If you ask nicely and nobody else has beaten you to it, you can get out of your seat at unload, pay your four bucks, and hop in the front. Congratulations, you just trumped everybody waiting in line! Try to ignore the dirty looks from the people waiting when the rest of the schmoes board. (I suggest you pull this front seat trump only once, perhaps for your last ride of the day. You don't make many friends by hogging the front seat, even though you did indeed pay, and karma's only gonna catch up with you someday.)
But here's what you do. Don't pay four dollars for a reride. Hand the attendant a twenty. Now you'll be able to ride five times in a row... or maybe six, or perhaps seven. Since you've paid in bulk, the operators will sometimes accidentally on purpose lose count of how many you've already had -- but don't try fooling them yourself.
And while I don't suggest taking all your rerides in the front, I don't suggest riding all your rides in the back, either. The back seat of the Cyclone is probably the most notorious back seat of any currently operating wooden coaster. It will realign your spine. It will crack you up good. It's the roller coaster equivalent of three rounds in the ring with Two-Ton Tony Galerno, and some folks love it. I have yet to ride the back seat twice in a row. Once is usually enough for me, and I have to take a break afterwards. The trains are three-benchers, so the back seat of each car is above the rear wheel's axle. This just enhances an already-rough ride. I enjoy sitting in the front of any car, thank you kindly.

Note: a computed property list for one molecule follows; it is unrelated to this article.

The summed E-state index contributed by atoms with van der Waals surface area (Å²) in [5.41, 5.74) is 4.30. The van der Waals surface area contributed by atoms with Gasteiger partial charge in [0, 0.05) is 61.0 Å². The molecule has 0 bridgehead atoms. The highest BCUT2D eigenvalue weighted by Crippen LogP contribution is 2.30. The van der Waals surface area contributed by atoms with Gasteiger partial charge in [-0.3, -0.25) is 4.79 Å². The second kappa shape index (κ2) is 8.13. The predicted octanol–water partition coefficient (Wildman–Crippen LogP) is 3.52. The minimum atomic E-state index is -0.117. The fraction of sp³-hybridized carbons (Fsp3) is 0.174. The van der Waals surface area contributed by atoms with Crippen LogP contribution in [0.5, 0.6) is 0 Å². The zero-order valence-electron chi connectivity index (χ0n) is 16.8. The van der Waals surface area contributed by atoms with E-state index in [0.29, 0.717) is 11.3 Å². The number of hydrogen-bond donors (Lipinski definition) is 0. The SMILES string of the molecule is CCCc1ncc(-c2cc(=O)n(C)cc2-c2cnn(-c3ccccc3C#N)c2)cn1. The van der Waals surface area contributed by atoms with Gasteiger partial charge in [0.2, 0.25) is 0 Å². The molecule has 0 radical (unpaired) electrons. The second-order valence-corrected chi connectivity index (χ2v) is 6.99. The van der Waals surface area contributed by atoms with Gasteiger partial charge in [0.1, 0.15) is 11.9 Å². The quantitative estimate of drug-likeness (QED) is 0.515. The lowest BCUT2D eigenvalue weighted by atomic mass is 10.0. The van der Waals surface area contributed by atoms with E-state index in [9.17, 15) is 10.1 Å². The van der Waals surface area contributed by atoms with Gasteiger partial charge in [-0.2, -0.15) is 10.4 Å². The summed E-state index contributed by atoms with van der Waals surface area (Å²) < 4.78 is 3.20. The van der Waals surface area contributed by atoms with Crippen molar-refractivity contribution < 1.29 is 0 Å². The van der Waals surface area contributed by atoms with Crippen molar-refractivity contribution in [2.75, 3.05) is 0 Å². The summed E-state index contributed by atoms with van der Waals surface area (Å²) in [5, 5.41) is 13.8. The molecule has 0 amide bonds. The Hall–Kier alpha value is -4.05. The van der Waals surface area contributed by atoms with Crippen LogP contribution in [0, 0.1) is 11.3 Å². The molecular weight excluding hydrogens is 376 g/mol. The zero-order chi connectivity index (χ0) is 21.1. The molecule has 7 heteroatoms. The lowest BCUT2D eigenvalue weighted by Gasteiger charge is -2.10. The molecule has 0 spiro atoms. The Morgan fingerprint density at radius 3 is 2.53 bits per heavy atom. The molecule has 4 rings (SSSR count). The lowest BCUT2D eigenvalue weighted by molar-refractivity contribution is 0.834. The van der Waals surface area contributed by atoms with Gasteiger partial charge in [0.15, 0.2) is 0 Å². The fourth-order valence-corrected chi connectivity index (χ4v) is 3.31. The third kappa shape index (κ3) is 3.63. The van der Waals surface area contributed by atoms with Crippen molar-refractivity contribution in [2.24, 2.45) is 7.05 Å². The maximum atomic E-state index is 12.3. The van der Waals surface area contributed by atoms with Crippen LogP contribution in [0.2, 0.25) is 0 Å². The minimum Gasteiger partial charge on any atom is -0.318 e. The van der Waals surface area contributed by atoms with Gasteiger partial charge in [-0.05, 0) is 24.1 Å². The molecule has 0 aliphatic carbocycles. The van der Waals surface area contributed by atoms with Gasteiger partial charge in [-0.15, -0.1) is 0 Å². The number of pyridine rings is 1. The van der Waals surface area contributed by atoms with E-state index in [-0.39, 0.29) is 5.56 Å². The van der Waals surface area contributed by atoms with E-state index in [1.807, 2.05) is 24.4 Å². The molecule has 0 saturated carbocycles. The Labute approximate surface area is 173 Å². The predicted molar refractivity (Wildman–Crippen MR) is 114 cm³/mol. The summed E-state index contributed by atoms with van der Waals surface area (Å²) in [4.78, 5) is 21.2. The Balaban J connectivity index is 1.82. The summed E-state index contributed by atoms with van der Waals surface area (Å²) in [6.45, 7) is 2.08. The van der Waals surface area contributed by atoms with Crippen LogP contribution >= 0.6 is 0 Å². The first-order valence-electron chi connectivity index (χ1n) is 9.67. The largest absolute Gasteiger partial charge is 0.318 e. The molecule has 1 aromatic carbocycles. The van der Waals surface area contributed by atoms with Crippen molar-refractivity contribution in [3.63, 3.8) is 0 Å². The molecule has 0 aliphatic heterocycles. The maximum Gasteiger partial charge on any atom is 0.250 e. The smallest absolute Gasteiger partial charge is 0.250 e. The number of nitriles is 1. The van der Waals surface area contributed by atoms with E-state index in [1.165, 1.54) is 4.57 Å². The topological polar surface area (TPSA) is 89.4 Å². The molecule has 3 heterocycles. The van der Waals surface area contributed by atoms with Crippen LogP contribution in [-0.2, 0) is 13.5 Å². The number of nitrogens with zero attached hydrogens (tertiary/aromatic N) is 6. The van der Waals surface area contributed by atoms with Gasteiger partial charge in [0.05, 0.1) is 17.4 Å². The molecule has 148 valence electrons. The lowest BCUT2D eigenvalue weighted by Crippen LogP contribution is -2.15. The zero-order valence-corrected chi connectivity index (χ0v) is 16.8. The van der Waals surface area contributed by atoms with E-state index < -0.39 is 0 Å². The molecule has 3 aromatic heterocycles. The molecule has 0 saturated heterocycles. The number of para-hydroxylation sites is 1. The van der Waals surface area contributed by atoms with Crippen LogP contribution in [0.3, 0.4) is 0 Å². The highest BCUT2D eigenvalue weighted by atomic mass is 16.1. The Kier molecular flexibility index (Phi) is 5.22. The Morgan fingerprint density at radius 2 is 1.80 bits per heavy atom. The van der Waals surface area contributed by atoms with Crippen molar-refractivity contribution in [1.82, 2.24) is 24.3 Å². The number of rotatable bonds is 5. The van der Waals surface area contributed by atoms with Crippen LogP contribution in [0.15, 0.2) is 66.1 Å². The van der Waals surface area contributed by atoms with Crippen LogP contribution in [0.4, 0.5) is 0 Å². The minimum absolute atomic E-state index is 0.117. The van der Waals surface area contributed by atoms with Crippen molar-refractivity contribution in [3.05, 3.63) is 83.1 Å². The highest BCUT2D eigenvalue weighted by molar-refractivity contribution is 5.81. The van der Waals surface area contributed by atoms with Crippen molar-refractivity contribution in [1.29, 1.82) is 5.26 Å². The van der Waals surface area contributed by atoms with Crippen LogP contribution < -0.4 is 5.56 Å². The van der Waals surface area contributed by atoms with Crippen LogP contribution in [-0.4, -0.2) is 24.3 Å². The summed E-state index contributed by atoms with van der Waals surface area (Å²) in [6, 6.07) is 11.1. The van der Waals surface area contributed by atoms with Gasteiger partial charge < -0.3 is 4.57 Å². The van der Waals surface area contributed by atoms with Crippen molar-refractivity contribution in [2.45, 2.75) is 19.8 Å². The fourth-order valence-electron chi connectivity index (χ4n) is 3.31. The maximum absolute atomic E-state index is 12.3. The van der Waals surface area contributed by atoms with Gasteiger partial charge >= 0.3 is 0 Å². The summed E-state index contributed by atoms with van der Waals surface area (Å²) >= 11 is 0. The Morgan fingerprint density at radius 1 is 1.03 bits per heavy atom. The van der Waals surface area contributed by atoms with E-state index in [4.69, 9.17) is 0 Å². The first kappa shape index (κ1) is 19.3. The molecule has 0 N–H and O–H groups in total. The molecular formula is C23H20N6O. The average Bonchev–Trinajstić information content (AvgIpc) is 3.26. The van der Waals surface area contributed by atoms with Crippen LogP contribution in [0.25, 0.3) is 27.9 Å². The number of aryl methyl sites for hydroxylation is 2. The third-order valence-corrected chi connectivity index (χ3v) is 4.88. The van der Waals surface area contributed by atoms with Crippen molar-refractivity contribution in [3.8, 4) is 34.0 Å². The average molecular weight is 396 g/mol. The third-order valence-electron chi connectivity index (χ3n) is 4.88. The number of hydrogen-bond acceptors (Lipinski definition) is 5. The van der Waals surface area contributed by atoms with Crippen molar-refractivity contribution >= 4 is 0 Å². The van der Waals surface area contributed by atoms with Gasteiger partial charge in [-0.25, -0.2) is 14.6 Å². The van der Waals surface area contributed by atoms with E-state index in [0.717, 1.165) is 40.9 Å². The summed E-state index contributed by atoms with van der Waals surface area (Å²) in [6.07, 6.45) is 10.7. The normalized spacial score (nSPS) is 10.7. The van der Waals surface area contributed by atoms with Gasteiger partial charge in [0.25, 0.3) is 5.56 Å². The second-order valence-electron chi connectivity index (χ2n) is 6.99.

Well, you've ridden the Cyclone. Once you've had your seven or eight rides for the day, you can stagger off, stumble down the exit ramp, push your way through the giant people-grater turnstile, and wander out onto the bright sunlight and West 10th Street. Find a way to make it over to the food place on the corner, sit or stand in whatever shade you can find and have a cold beverage of your choice while watching the Cyclone do its thing. The same thing it's been doing for 80 years.
The coaster has had some rough patches, such as when it was condemned and shut down for several years in the early 1970s, and it barely escaped the destruction at the hands of the Aquarium thanks to a strong community effort. Eventually, the City of New York itself took ownership of the coaster and renovated it back to life. Now a part of the Parks Department (which explains why you may see flags with green maple leaves, the symbol of the Parks Department, flying from the top of the lift hill), the Cyclone stands tall as one of the few true reminders left of the great Nickel Empire, along with the Wonder Wheel and the ghost of the Parachute Tower.
Astroland's days may be numbered. But with luck, friends, and careful maintenance, the Cyclone could continue to run for another 80 years. I am certain that it will still be thrilling even then, no matter how "sophisticated" adrenalin-seekers' tastes become.
Happy birthday, you legend, you.